5. One of the most important in my book: give each group a rubric on how the group work will be scored. You might consider adding peer review. *
  6. Establish rules about when the group can ask for your help.
  7. Set time limits for tasks, i.e. let students know what they should be able to accomplish in the timeframe given, e.g. this lesson, by tomorrow, by next week, etc.


Flexible grouping should be temporary, and hour, a week, and at the very maximum, 6 weeks. Usually a month is as long as you want to keep a group together. Especially in middle school. Tempers run high and best friends can become enemies in a half an hour flat.

Use the student’s talents to their advantage, but don’t let Mary be the timekeeper each time. Students need to learn different roles within a group. This could be part of the evaluation process. You could make an Excel sheet to monitor the group activities and who is in which role each hour/week/month.

Types of Groups

  • Teacher led and student led
  • Teacher selected and student selected

If you are leading a small group or individual group, then of course you need to make sure the rest of the class is engaged.

Teacher led

Student led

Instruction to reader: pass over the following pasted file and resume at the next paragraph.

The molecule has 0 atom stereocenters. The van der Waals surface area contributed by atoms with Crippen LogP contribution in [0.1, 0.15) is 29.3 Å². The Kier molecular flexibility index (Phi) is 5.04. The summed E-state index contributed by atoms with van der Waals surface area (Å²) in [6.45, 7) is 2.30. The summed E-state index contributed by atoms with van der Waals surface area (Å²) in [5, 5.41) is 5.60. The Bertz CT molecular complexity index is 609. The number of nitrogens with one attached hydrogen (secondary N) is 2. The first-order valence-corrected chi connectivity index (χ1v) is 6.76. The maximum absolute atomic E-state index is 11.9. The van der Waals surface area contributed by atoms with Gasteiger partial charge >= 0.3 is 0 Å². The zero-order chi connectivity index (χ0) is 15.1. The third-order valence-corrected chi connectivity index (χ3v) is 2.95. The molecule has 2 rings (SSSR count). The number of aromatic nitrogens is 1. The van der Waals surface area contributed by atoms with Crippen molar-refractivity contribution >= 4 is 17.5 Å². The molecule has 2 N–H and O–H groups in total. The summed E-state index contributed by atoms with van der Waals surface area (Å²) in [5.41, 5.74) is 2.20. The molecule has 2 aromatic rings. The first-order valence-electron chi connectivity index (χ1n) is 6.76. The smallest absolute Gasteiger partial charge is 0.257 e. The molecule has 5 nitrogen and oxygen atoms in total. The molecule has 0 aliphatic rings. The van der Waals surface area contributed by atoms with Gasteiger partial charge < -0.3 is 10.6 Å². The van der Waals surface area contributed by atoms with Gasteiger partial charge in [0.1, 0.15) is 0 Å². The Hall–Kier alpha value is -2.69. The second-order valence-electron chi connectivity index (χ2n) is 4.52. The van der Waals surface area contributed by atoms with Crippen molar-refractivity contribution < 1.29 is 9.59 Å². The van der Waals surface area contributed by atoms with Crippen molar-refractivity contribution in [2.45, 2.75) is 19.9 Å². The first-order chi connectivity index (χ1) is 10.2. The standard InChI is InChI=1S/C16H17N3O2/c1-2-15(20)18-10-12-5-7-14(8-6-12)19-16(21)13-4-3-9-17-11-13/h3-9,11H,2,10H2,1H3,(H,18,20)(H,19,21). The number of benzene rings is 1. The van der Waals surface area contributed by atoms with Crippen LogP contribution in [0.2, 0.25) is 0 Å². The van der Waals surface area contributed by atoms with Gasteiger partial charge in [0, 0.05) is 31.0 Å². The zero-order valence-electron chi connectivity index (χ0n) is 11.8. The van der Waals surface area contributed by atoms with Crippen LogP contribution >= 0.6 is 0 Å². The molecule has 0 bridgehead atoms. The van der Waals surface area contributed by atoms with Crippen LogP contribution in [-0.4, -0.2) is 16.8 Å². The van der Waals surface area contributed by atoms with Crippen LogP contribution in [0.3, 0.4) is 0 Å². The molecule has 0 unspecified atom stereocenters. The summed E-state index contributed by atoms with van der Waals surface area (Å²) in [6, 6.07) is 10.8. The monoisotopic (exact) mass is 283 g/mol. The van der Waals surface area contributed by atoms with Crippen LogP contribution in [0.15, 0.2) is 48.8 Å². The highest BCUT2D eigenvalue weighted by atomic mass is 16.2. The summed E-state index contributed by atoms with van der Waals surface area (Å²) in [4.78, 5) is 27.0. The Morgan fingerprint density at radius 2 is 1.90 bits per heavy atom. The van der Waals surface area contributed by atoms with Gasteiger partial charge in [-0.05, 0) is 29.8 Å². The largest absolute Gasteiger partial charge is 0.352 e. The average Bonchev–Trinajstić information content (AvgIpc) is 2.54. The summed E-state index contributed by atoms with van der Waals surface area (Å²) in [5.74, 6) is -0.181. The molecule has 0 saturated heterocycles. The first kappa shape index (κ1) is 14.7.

Small group Paired
Whole class Collaborative
Individual Performance/end-result based

Variety of Ways for Student-Led Groups

Sample Activity

Short Explanation

Interview Q & A Students ask each other questions, record the answers, and then give a report when asked. Questions can be either teacher or student created.
Think, Pair, Share After a concept, detail, or skill is introduced in a whole-class setting, students are given think time, then pair up, and share their ideas.
Q & A Cards: Ask, Exchange, Repeat Students are given question cards related to the subject or concept. Students move around the room and quiz another student. When both students are done asking and answering, they exchange cards and repeat the Q & A with another student. Repeat w/ 3-4 students.
Four Corners Divide the class into four groups; easily done with each student reciting a number in succession from 1-4. Give each number a corner to go to after you state the task. Variation is to have the question/task in written form at each corner.


Fluidity Takes Time

Remember that fluid flexible grouping won’t happen in a day. Sometimes not even a week. Check out and make notes of what worked and what didn’t. Even with all the guidelines here, searching the internet, and following your school’s curriculum, there will be pitfalls; some will seem as deep as the crater at Mt. St. Helens, some can be “filled in” in a flash. Modify the grouping to fit your style and your classroom.

End Game

Push your students beyond their current level of knowledge to the next with appropriate challenges. You’ll discover very quickly whether Alia or Bob will rise to the challenge. Most will, because they crave the intellectual contest as much within themselves as with their peers.

*These are just examples, yours do not have to be as extensive. Modify to fit your style.